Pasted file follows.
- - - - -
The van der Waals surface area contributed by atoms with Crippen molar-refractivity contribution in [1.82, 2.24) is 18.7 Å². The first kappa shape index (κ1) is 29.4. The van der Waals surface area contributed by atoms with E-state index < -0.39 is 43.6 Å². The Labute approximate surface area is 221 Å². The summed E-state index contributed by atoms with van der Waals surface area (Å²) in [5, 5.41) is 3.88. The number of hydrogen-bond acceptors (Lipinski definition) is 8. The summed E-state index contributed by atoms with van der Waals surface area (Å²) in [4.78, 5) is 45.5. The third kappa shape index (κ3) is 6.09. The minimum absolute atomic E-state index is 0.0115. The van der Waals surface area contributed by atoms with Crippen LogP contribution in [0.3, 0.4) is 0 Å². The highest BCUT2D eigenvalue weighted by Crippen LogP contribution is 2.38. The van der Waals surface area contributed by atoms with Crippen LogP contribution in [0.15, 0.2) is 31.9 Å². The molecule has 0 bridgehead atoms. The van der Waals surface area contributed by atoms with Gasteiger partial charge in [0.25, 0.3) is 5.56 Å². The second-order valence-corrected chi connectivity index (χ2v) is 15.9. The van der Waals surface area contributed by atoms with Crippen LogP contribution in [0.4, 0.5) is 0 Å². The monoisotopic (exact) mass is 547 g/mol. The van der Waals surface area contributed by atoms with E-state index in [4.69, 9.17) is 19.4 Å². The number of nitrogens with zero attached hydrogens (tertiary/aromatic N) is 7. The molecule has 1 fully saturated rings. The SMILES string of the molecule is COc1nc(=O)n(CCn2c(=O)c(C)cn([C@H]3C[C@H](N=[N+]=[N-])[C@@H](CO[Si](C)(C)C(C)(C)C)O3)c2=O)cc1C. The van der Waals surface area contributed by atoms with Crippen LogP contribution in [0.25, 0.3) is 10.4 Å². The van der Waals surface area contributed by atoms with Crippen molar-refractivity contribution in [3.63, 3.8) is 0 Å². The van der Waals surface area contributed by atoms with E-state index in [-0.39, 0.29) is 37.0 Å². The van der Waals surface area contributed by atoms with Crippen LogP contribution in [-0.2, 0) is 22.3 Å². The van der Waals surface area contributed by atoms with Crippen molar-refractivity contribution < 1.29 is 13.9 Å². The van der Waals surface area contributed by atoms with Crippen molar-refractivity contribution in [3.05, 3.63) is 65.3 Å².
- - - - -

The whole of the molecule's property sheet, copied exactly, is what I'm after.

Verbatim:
The van der Waals surface area contributed by atoms with Crippen molar-refractivity contribution in [1.82, 2.24) is 18.7 Å². The first kappa shape index (κ1) is 29.4. The van der Waals surface area contributed by atoms with E-state index < -0.39 is 43.6 Å². The Labute approximate surface area is 221 Å². The summed E-state index contributed by atoms with van der Waals surface area (Å²) in [5, 5.41) is 3.88. The number of hydrogen-bond acceptors (Lipinski definition) is 8. The summed E-state index contributed by atoms with van der Waals surface area (Å²) in [4.78, 5) is 45.5. The third kappa shape index (κ3) is 6.09. The minimum absolute atomic E-state index is 0.0115. The van der Waals surface area contributed by atoms with Crippen LogP contribution in [0.3, 0.4) is 0 Å². The highest BCUT2D eigenvalue weighted by Crippen LogP contribution is 2.38. The van der Waals surface area contributed by atoms with Crippen LogP contribution in [0.15, 0.2) is 31.9 Å². The molecule has 0 bridgehead atoms. The van der Waals surface area contributed by atoms with Gasteiger partial charge in [0.25, 0.3) is 5.56 Å². The second-order valence-corrected chi connectivity index (χ2v) is 15.9. The van der Waals surface area contributed by atoms with Crippen LogP contribution in [0.4, 0.5) is 0 Å². The monoisotopic (exact) mass is 547 g/mol. The van der Waals surface area contributed by atoms with E-state index in [4.69, 9.17) is 19.4 Å². The number of nitrogens with zero attached hydrogens (tertiary/aromatic N) is 7. The molecule has 1 fully saturated rings. The SMILES string of the molecule is COc1nc(=O)n(CCn2c(=O)c(C)cn([C@H]3C[C@H](N=[N+]=[N-])[C@@H](CO[Si](C)(C)C(C)(C)C)O3)c2=O)cc1C. The van der Waals surface area contributed by atoms with Crippen LogP contribution in [0.25, 0.3) is 10.4 Å². The van der Waals surface area contributed by atoms with Crippen molar-refractivity contribution in [3.63, 3.8) is 0 Å². The van der Waals surface area contributed by atoms with E-state index in [-0.39, 0.29) is 37.0 Å². The van der Waals surface area contributed by atoms with Crippen LogP contribution in [-0.2, 0) is 22.3 Å². The van der Waals surface area contributed by atoms with Crippen molar-refractivity contribution < 1.29 is 13.9 Å². The van der Waals surface area contributed by atoms with Crippen molar-refractivity contribution in [3.05, 3.63) is 65.3 Å².